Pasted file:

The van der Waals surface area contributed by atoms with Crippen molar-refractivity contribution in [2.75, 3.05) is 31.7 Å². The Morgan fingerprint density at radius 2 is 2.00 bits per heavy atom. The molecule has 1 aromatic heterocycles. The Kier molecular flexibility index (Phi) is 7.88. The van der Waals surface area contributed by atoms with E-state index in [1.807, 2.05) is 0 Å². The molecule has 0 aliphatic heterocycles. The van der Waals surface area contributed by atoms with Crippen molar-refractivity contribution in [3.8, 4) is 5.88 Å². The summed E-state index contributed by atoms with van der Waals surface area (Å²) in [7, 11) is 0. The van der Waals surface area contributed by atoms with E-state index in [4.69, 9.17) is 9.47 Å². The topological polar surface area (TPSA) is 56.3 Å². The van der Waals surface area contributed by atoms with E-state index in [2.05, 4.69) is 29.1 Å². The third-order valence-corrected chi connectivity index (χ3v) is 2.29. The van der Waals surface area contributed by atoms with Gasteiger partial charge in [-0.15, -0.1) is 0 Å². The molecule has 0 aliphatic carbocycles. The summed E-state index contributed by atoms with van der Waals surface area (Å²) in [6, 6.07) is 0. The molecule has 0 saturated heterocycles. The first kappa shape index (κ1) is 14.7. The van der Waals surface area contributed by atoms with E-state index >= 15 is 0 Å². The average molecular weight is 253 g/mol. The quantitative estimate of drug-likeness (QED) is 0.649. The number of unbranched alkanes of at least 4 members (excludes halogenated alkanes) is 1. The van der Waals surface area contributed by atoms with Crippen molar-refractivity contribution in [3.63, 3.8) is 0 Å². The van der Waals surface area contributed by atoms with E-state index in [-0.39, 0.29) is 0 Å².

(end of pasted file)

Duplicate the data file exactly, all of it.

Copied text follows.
The van der Waals surface area contributed by atoms with Crippen molar-refractivity contribution in [2.75, 3.05) is 31.7 Å². The Morgan fingerprint density at radius 2 is 2.00 bits per heavy atom. The molecule has 1 aromatic heterocycles. The Kier molecular flexibility index (Phi) is 7.88. The van der Waals surface area contributed by atoms with E-state index in [1.807, 2.05) is 0 Å². The molecule has 0 aliphatic heterocycles. The van der Waals surface area contributed by atoms with Crippen molar-refractivity contribution in [3.8, 4) is 5.88 Å². The summed E-state index contributed by atoms with van der Waals surface area (Å²) in [7, 11) is 0. The van der Waals surface area contributed by atoms with E-state index in [4.69, 9.17) is 9.47 Å². The topological polar surface area (TPSA) is 56.3 Å². The van der Waals surface area contributed by atoms with E-state index in [2.05, 4.69) is 29.1 Å². The third-order valence-corrected chi connectivity index (χ3v) is 2.29. The van der Waals surface area contributed by atoms with Gasteiger partial charge in [-0.15, -0.1) is 0 Å². The molecule has 0 aliphatic carbocycles. The summed E-state index contributed by atoms with van der Waals surface area (Å²) in [6, 6.07) is 0. The molecule has 0 saturated heterocycles. The first kappa shape index (κ1) is 14.7. The van der Waals surface area contributed by atoms with E-state index >= 15 is 0 Å². The average molecular weight is 253 g/mol. The quantitative estimate of drug-likeness (QED) is 0.649. The number of unbranched alkanes of at least 4 members (excludes halogenated alkanes) is 1. The van der Waals surface area contributed by atoms with Crippen molar-refractivity contribution in [3.63, 3.8) is 0 Å². The van der Waals surface area contributed by atoms with E-state index in [-0.39, 0.29) is 0 Å².